Puerto Rico Gov. Ricardo Rosselló urged Philadelphia faith and civic leaders on Friday to put their political power behind relief efforts for the hurricane-ravaged island and to discuss help for evacuees who have come to Pennsylvania.

It has been more than five months since Category 4 Hurricane Maria devastated the island, and thousands of families have sought shelter on the U.S. mainland. Some officials estimate that as many as 27,000 Puerto Ricans could move to Pennsylvania in the year after Maria, second only to Florida.

"U.S. citizens that live in Puerto Rico unfortunately are treated as second-class citizens," Rosselló said at a community breakfast at Esperanza College of Eastern University in Feltonville.

Although they are U.S. citizens, residents of the island have little power in Washington. He urged those in attendance to use their voting power to advocate for Puerto Rico.

"We don't have voting members in Congress, and that certainly limits our capability to be effective," he said.

When pressed by State Sen. Christine Tartaglione (D., Phila.) about his plans to petition for "host state" status for Pennsylvania — which would release federal funds to reimburse the cost of evacuating and sheltering evacuees who have come to the state — Rosselló said he submitted a petition to FEMA more than a month ago and "we still haven't gotten a response."

A FEMA spokeswoman said the agency had not received such a petition from Pennsylvania.

Philadelphia officials have said their hands are tied by limited funding from the federal government, but local leaders and organizations offering services to evacuees in the city say they are frustrated by a lack of attention. They are asking Rosselló to help release federal resources for hurricane victims struggling to find homes, employment, and aid to feed their families.

"I have a number of refugees coming to my office for help, and I don't know where to turn," Tartaglione said.

Rosselló promised to follow up on the petition and to contact Gov. Wolf and Mayor Kenney within 24 hours. "My commitment is to make sure that the parties that make that decision — which is FEMA, the state government, and the local city government — are all aligned so that we can get that through," he said.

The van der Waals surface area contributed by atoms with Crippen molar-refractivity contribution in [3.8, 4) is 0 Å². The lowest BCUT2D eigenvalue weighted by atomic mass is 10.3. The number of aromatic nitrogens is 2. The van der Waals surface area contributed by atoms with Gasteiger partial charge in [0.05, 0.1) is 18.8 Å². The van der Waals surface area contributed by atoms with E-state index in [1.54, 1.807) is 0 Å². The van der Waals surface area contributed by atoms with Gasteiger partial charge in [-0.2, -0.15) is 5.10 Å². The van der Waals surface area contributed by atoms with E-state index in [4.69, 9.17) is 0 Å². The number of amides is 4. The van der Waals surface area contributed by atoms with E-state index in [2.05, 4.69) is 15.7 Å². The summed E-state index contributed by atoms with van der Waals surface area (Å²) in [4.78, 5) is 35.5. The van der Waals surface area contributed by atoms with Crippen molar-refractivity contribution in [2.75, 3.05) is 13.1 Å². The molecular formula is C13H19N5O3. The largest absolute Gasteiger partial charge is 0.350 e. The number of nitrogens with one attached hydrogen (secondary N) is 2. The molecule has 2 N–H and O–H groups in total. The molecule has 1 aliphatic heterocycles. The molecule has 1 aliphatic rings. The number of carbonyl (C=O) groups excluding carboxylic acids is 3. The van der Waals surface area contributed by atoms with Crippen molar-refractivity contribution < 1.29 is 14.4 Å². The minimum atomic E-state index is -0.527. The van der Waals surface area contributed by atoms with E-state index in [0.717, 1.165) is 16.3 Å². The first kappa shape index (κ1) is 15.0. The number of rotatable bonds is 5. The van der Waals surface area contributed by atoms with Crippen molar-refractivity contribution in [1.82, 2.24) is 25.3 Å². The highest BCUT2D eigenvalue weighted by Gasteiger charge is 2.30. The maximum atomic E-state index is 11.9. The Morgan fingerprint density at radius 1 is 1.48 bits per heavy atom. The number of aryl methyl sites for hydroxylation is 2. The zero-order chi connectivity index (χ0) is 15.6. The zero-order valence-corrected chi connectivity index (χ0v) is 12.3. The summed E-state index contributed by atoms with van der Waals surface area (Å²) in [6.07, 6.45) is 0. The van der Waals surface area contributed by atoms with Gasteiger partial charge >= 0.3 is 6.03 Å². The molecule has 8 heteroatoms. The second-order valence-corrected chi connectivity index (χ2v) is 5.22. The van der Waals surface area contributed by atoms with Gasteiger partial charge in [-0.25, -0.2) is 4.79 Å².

Rosselló later tweeted a photo noting that he met with Kenney, Councilwoman Maria Quiñones-Sánchez and State Rep. Angel Cruz on Friday "to talk about the needs of the Puerto Ricans who sought shelter in Philadelphia due to Hurricane Maria."

Kenney spokesman Mike Dunn said in a statement that Rosselló and Kenney "had a cordial conversation that touched on the question of relief for families displaced by Hurricane Maria."

"The mayor said the discussion was productive, and he's hopeful that going forward, all stakeholders will be able to work out arrangements that are best for the families involved, and for the city," Dunn said. He declined to comment further, saying it was a private conversation.

Quiñones-Sánchez said Rosselló told the group that he was open to having a host state-relationship with Pennsylvania as long as Wolf agrees to it. Wolf said through a spokesman that he had not received a request either from Rosselló or FEMA to be a host state.

"We have reached out to FEMA for clarity but still have not been made aware of any request for this status for Pennsylvania. We look forward to hearing from the governor of Puerto Rico directly on this issue. We stand ready to help our fellow U.S. residents," said Wolf spokesman J.J. Abbott.

Quiñones-Sánchez added that Rosselló told Kenney at Friday's meeting that if Puerto Rican evacuees are eligible for housing in Philadelphia, he hoped Kenney would grant that. Quiñones-Sánchez, who is advocating for the city to allow Puerto Rican evacuees to jump to the top of the public housing list, said she plans to send a memo to the mayor in response to the meeting.

At a news conference that followed the community event Friday morning, Rosselló incorrectly stated that at least four states had obtained host status and promised to assure that Pennsylvania would have access to federal aid.

Rosselló expressed a commitment to extend the current Transitional Sheltering Assistance (TSA) program allowing evacuees temporary lodging in hotels in Pennsylvania until mid-March. He also said he made a request to activate access to housing through the Direct Leasing program. "We have made the petition formally, but it is an agreement between FEMA and the states," Rosselló said.

This week in New Jersey, temporary home to about 30,000 people who have fled Puerto Rico since the September storm, Gov. Murphy signed an executive order establishing a commission aimed at speeding up relief efforts for Puerto Ricans in the state and on the island. Murphy toured the island and met with Rosselló in December.